Image by © Bettmann/CORBIS
Hank Greenberg hits a home run.
When it comes to American film directors, those few who can command a popular festival can be broadly cast into one of two columns. On one side are the Woody Allens—the man himself, obviously, but also his many followers (and, by now, followers of followers): those inward-looking and self-deprecating comedians at once brainy and clueless. On the other side, more elemental and outward-looking, is a man whose still-growing legacy has chronicled a more rough-and-tumble sense of masculinity for several generations: Martin Scorsese.
It’s a too-facile distinction, to be sure. While it rings true in broad strokes—Allen’s neurotic Casanovas versus Scorsese’s pugilists and gangsters—when one looks closer, the borders begin to blur considerably. Especially as their careers have lengthened, each man has seemed to nose gently into the other’s territory a bit more, with Woody getting murderous (Match Point) as Martin turned nostalgic (Hugo). For longtime film lovers, it’s been a joy to watch the pair—two sides of one American coin—mature alongside each other.
Locals got a chance to follow Allen’s arc last summer, when Amherst Cinema held a three-month festival dedicated to his work. This year, Scorsese gets the same treatment, with eight films screened over the course of the next two months. Film fans and students of the American experience in general should find it an eye-opening body of work.
It all gets underway with Mean Streets, the director’s 1973 breakout film. Harvey Keitel and Robert DeNiro star as the two friends trying to make it (or escape it) on the streets of New York’s Little Italy. Charlie (Keitel) works for his uncle as a debt collector, but everyone knows he’s too sensitive to last in the job; his friend Johnny Boy (DeNiro) is a live wire whose impulsive nature has landed him on the wrong side of the local mob. Charlie—in love with Johnny’s cousin—tries to help the younger man, a selfless impulse that proves troublesome for everyone (as the theatrical trailer put it: “Four honorable men... and Johnny Boy.”)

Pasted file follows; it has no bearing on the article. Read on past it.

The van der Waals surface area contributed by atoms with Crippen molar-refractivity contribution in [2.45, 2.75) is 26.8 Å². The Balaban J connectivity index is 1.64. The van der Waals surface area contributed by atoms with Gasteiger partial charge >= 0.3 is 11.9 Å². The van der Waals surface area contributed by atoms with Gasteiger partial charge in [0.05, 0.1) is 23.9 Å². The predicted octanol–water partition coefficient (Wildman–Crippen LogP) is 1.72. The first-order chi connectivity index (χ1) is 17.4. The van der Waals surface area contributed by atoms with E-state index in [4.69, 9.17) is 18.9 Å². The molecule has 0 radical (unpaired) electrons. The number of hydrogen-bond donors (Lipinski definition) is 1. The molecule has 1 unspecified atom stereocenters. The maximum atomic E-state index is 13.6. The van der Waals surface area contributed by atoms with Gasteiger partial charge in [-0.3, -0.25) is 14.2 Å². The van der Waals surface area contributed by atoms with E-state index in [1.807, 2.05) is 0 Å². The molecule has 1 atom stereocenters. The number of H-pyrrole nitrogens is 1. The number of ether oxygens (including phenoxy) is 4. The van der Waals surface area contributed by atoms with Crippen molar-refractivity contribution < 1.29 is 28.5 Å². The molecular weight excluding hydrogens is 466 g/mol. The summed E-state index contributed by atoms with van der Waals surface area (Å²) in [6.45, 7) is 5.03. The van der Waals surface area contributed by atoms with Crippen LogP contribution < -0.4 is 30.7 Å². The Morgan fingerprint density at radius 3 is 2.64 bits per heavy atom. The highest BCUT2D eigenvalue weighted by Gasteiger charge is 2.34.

It’s a remarkable film in its own right, but also as seen through the decades of Scorsese’s later work. While films like Goodfellas and The Departed (both of which screen later in the series) expanded on and refined the themes introduced in Mean Streets, this early work shows a director already sure of himself where it counts: in the story. (And for fans of his Rolling Stones documentary Shine A Light, it may be a pleasant surprise to realize that Scorsese was using their music in his films some 40 years ago.) It’s raw and youthful but beyond its years at the same time, just like the performances from Keitel and DeNiro, two young actors who matured alongside their most important director. Both return in other films during the festival, but this is your chance to see where it all began.
Also this week: The Life and Times of Hank Greenberg offers a different kind of American immigrant story. Hailing from Detroit, baseball player “Hammerin’” Hank Greenberg became the country’s first Jewish baseball star. At a time when Hitler was invading Europe, and Jews in America faced bigotry during the Depression and war years, the young ballplayer was swinging for the fences and challenging Babe Ruth’s home run record.
To tell his story, director Aviva Kempner pulls together a wide array of interview subjects, including Walter Matthau and Maury Povich, lawyer Alan Dershowitz, and at least two Congressmen, as well as Greenberg and his family. It screens on Sunday at the Yiddish Book Center in Amherst at 2 p.m.—a perfect time to catch a ball game.•
Jack Brown can be reached at firstname.lastname@example.org.